The resistance has pinned down 150,000 occupying troops - Iraq is ungovernable
The quagmire for the United States in Iraq today is much worse than it was a year ago when it began the offensive to displace Saddam Hussein, and its own coalition is showing signs of stress and coming decay.
I AM writing these words very late on the evening of March 20, 2004, just a few hours before bombs began to fall on Baghdad on this day a year ago, in a murderous and spectacular show of American military power, which was sold to the media and the world as a campaign of "Shock and Awe" that was said to be designed to liberate Iraq from Baathist tyranny, to eliminate Saddam Hussein's arsenal of weapons of mass destruction, to lead a coalition of civilized nations against terrorism, to bring democracy to the Iraqi people and indeed to the whole of West Asia, and to achieve other such noble aims.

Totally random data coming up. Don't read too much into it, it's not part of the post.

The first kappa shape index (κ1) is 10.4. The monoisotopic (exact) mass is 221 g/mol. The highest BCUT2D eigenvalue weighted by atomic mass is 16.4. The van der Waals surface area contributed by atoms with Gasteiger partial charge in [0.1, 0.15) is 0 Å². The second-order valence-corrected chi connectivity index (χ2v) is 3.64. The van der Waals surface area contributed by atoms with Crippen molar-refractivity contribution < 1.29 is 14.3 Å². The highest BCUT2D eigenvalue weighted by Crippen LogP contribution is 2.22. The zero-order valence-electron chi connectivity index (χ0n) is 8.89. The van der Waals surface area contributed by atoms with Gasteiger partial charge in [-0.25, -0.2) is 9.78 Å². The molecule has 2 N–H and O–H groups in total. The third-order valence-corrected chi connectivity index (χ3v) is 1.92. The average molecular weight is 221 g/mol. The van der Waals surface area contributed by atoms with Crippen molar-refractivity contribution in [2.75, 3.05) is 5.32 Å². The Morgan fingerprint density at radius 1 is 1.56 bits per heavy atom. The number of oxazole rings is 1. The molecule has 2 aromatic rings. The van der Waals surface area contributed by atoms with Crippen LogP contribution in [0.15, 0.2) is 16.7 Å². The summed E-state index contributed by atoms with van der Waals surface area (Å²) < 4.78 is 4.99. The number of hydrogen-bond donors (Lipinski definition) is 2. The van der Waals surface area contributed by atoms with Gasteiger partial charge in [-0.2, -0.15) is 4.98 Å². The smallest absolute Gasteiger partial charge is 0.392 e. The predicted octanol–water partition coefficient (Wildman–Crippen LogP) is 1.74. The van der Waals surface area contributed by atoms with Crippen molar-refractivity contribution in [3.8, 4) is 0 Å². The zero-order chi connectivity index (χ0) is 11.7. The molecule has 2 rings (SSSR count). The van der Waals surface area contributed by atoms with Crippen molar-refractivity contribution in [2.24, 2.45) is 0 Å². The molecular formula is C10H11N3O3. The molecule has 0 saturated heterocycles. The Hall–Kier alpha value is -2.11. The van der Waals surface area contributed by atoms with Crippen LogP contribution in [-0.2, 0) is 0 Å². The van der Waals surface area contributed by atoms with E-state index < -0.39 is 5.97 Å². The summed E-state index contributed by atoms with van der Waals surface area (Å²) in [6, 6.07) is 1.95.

Since then, the scale of destruction has indeed been shocking and awesome, with the Baathist regime destroyed and Hussein captured. But Iraq has witnessed not the emergence of democracy, but the imposition of a quasi-colonial rule and a reign of terror by the occupying forces, which is giving birth to a new class of the rich and the super-rich but has meant unemployment rates of 50 percent and above, general lack of security for the populace, lack of basic requirements such as clean water, electricity and health facilities, outbreaks of a variety of diseases, and marauding criminal gangs that seem to proliferate under the very eyes of the occupation forces. Under Saddam's autocracy, brutality was the lot of those whom the regime considered its enemies, while the general populace benefited from the most advanced welfare state in the Arab East. Under the United States occupation, suffering has been generalized while favors are reserved for the collaborators alone.